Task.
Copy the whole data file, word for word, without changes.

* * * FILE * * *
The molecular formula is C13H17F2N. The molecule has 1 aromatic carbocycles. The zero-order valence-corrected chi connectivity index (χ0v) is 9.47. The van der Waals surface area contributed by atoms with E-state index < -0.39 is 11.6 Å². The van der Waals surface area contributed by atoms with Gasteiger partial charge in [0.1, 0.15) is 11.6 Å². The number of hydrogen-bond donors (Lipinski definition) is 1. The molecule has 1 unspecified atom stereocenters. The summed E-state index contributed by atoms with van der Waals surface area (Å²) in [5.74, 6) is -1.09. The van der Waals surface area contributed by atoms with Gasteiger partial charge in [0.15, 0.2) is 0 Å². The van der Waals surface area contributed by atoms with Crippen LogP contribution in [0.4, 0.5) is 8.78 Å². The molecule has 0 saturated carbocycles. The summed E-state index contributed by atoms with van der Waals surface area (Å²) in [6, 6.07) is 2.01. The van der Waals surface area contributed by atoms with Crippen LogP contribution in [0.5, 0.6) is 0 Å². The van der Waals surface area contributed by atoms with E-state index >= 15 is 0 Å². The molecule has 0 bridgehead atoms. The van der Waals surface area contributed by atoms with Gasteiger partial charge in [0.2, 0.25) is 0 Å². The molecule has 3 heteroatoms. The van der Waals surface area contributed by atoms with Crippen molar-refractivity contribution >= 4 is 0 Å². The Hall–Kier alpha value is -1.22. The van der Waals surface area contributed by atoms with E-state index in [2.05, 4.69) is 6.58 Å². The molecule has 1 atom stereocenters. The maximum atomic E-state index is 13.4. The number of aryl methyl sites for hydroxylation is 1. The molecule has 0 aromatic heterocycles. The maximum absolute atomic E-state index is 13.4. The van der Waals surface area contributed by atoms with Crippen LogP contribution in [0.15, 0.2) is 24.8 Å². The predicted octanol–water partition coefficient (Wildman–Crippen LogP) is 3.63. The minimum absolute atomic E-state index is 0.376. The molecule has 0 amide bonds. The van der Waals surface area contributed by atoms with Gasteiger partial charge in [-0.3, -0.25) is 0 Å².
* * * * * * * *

The molecular formula is C13H17F2N. The molecule has 1 aromatic carbocycles. The zero-order valence-corrected chi connectivity index (χ0v) is 9.47. The van der Waals surface area contributed by atoms with E-state index < -0.39 is 11.6 Å². The van der Waals surface area contributed by atoms with Gasteiger partial charge in [0.1, 0.15) is 11.6 Å². The number of hydrogen-bond donors (Lipinski definition) is 1. The molecule has 1 unspecified atom stereocenters. The summed E-state index contributed by atoms with van der Waals surface area (Å²) in [5.74, 6) is -1.09. The van der Waals surface area contributed by atoms with Gasteiger partial charge in [0.15, 0.2) is 0 Å². The van der Waals surface area contributed by atoms with Crippen LogP contribution in [0.4, 0.5) is 8.78 Å². The molecule has 0 saturated carbocycles. The summed E-state index contributed by atoms with van der Waals surface area (Å²) in [6, 6.07) is 2.01. The van der Waals surface area contributed by atoms with Crippen LogP contribution in [0.5, 0.6) is 0 Å². The van der Waals surface area contributed by atoms with E-state index >= 15 is 0 Å². The molecule has 0 bridgehead atoms. The van der Waals surface area contributed by atoms with Gasteiger partial charge in [0.2, 0.25) is 0 Å². The molecule has 3 heteroatoms. The van der Waals surface area contributed by atoms with Crippen molar-refractivity contribution >= 4 is 0 Å². The Hall–Kier alpha value is -1.22. The van der Waals surface area contributed by atoms with E-state index in [2.05, 4.69) is 6.58 Å². The molecule has 1 atom stereocenters. The maximum atomic E-state index is 13.4. The number of aryl methyl sites for hydroxylation is 1. The molecule has 0 aromatic heterocycles. The maximum absolute atomic E-state index is 13.4. The van der Waals surface area contributed by atoms with Crippen LogP contribution in [0.15, 0.2) is 24.8 Å². The predicted octanol–water partition coefficient (Wildman–Crippen LogP) is 3.63. The minimum absolute atomic E-state index is 0.376. The molecule has 0 amide bonds. The van der Waals surface area contributed by atoms with Gasteiger partial charge in [-0.3, -0.25) is 0 Å².